Seed of interest planted at young age – Sally Rae:
In a year marking the 125th anniversary of women’s suffrage in New Zealand, South Pacific Seeds managing director Charlotte Connoley has become the first woman in the New Zealand Grain and Seed Trade Association’s 100-year history to be elected to its executive. She talks to Sally Rae.
Charlotte Connoley likes nothing better than getting back to her rural roots.
As well as catching up with Kurow-based family, it was also an opportunity to share a taste of her own farming upbringing with her two preschool-aged sons.
Whether getting them in a woolshed or shifting sheep, it helped give them an understanding of where their food came from and how it was produced, Mrs Connoley (39) said. . .
All about taking Southdown ‘to next level’ – Sally Rae:
Southdown sheep might be a breed steeped in history — it is the oldest of the terminal sire breeds in the UK — but a group of breeders in New Zealand is firmly focused on positioning it for the future, as Sally Rae reports.
Lawrence farmer Don Murray quips he is a novice when it comes to breeding Southdown sheep.
There were stalwart breeders who had been there “forever” and from whom he had learned a lot since establishing his stud in 2006.
Mr Murray said he had always liked breeding sheep and was interested in recording. His father-in-law, who had bred Southdowns, further encouraged his interest to venture into stud breeding. . .
Good health needs to be worked on – Mark Daniel:
Rural life, and agriculture is driven by changing seasons that dictate on-farm tasks and operations and busy times can mean pressure on owners or employees.
The pressure of a high workload over an extended period can create illness or fatigue, often in the form of the “silent killers” such as high blood pressure, diabetes or obesity.
While you wouldn’t baulk at making informed decisions about stock, pastures or crops, it’s sometimes too easy to forget about making good decisions about the overall management of your staff and indeed your own time to keep things on an even keel. . .
Vet’s life brings variety – Ross Nolly:
Many country kids who grow up on a dairy farm dream of becoming a vet and working with large animals.
But even though they have probably come in contact with a vet numerous times they often don’t know the realities of the job.
Cathy Thompson who only recently retired from the Taranaki Veterinary Centre was a large animal vet for well over 30 years. A large proportion of her workload was on the region’s many dairy farms.
When she began her career only 20% of vets were female and it was a novelty for a farmer to have a female vet attend a call-out.
Now 80% of new vets are women. . .
Fonterra Cooperative Group is expected to cut its forecast payout to farmers when it publishes first-quarter results on Thursday.
Record production in New Zealand and weak global dairy prices are seen weighing on the cooperative, which currently predicts a payment of $6.25-to-$6.50 per kilogram of milk solids for the 2019 season, down from a previous forecast of $6.75/kgMS and the $7/kgMS opening prediction in May. Fonterra paid $6.69/kgMS in the 2018 season. . .
Americans have planted so much corn that’s it’s changed the climate – Eric J. Wallace:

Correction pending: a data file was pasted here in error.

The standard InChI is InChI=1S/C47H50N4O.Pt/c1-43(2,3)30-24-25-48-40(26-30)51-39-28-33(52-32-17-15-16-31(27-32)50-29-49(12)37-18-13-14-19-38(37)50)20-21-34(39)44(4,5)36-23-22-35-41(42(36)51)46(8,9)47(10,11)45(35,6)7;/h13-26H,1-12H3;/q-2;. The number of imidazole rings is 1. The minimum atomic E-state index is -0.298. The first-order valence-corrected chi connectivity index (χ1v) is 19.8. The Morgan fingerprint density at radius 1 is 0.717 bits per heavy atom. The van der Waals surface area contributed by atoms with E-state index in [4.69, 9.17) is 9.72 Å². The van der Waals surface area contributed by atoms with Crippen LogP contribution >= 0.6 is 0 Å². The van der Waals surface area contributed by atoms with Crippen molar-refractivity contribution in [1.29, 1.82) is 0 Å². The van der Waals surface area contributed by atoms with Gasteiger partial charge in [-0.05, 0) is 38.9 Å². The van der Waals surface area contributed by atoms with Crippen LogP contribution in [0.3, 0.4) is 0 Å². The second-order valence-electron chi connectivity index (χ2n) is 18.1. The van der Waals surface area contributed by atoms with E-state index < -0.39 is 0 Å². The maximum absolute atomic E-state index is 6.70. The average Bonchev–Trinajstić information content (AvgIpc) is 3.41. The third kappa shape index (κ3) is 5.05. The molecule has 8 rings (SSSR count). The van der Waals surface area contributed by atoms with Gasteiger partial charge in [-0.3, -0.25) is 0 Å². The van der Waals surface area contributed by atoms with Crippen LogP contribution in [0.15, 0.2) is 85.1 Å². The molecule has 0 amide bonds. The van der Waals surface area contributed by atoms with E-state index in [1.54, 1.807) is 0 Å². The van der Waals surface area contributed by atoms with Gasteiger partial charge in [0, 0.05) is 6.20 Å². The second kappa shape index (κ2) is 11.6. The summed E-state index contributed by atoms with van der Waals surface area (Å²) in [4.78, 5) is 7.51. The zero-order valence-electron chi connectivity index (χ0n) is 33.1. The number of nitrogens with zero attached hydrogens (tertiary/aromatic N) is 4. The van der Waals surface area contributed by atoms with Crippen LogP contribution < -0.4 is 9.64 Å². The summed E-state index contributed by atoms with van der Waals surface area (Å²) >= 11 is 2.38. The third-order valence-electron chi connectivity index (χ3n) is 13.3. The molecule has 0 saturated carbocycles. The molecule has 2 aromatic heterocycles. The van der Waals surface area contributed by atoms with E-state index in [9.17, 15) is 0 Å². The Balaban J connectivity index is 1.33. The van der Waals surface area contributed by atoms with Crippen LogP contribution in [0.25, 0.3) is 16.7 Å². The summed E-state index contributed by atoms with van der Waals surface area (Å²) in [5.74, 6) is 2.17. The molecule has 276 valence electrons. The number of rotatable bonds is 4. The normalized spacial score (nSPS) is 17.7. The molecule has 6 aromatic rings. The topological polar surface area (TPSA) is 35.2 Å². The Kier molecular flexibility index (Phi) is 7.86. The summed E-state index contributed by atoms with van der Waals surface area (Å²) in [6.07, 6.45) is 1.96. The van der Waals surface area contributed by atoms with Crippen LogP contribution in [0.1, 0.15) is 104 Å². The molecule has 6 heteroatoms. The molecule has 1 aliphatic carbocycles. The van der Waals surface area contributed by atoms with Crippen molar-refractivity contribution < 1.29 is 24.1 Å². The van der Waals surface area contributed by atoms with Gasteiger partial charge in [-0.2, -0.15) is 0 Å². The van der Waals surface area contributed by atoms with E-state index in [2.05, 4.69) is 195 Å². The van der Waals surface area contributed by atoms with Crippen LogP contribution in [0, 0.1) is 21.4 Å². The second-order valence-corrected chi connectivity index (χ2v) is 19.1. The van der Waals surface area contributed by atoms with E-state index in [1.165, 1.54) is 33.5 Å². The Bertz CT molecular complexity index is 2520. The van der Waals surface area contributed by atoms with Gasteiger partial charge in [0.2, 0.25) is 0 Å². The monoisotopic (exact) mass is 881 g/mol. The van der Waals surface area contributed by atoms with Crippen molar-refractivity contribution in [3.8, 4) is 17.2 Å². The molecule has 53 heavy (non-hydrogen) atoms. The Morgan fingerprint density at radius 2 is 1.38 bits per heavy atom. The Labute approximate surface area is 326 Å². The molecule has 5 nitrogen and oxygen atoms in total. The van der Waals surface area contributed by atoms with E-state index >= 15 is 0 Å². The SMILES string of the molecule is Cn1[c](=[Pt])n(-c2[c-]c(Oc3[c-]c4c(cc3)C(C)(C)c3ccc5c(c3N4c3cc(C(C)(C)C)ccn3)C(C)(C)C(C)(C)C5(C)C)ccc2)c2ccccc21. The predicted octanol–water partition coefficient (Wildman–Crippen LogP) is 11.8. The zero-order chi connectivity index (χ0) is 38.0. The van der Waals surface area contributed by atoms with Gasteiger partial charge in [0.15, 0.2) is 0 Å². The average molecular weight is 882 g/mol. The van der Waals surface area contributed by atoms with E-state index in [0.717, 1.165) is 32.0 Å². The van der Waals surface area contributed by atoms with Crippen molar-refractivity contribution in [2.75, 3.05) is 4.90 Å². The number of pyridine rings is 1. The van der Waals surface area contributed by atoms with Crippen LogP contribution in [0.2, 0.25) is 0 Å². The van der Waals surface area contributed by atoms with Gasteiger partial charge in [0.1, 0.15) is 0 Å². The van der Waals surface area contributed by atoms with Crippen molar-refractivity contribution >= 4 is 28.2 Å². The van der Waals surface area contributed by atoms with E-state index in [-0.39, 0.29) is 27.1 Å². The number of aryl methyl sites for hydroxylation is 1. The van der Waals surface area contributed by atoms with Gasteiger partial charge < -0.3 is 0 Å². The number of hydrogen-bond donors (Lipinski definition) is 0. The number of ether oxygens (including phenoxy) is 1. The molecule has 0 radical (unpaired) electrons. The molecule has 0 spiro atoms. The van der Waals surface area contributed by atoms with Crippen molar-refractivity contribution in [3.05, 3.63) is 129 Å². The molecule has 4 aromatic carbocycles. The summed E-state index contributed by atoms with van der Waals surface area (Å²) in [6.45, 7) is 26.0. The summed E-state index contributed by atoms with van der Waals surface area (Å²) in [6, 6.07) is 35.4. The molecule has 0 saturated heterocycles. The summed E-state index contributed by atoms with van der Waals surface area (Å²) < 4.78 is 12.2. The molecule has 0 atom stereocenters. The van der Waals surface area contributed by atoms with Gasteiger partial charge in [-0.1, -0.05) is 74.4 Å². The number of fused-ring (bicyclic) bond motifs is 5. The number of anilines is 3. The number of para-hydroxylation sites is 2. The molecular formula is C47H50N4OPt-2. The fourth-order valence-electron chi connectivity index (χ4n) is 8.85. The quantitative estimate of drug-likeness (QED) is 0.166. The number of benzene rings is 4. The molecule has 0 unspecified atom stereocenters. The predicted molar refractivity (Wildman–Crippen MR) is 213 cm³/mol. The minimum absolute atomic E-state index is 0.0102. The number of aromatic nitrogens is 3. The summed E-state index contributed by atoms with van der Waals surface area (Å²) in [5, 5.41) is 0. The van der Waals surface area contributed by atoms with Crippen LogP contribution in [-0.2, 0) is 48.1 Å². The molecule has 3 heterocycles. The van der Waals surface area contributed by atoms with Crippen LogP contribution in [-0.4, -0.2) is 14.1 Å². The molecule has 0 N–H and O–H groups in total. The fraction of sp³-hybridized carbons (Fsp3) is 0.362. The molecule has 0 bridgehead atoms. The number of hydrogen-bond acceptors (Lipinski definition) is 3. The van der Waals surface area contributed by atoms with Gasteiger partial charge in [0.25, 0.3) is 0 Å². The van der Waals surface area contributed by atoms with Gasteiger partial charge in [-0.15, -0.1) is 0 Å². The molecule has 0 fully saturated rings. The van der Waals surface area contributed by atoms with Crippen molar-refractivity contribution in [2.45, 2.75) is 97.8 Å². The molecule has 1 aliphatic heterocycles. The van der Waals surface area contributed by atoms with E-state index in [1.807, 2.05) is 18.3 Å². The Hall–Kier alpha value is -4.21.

CORN FARMERS IN EASTERN NEBRASKA have long claimed weather patterns are changing, but in an unexpected way.
“It’s something I’ve talked about with my dad and grandad many times,” says fifth-generation corn farmer Brandon Giltner. Along with his father and brother, the 45-year-old lives in the 400-person village of Giltner and grows about 2,000 acres of corn each year. From above, the area looks like a blip of homes surrounded by an expansive grid of circular fields. Though Brandon’s grandfather is retired, he takes an active interest in the business. “Contrary to what you’d think should be happening, both him and my dad swear up and down [that] droughts used to come more often and be a lot worse,” says Hunnicutt. “Considering it’s been 30 years since we had a really bad one, I’ve started kind of taking them at their word.” . .
More milk please – Saul Morris:
Dairy consumption is a much debated topic among nutritionists. The World Health Organisation (WHO) recommends reducing saturated fats to less than 10 percent of total energy intake and reducing trans-fats to less than 1 percent of total energy intake.
This recommendation is translated into “practical advice” to “replace” butter with oils rich in polyunsaturated fats and eat reduced-fat dairy foods, among other suggestions. But is this advice in line with the latest evidence, and is it appropriate for populations in Africa and Asia that currently have very low consumption of dairy products and may not find it easy to access to reduced-fat products?
A study published this month in the leading medical journal The Lancet casts doubt on the epidemiological evidence base for discouraging dairy consumption. The authors followed up, for an average of nine years, more than 136,000 individuals aged 35-70 years from 21 countries from five continents. They measured their diets using locally appropriate food frequency questionnaires and tracked their subsequent rates of serious heart disease and death from all causes. They found that dairy consumption was protective against both serious heart disease and death from all causes, and that this protective effect was particularly marked for whole-fat dairy. Milk and yoghurt both showed the same protective effect when analysed separately; cheese and butter did not show statistically significant effects. . .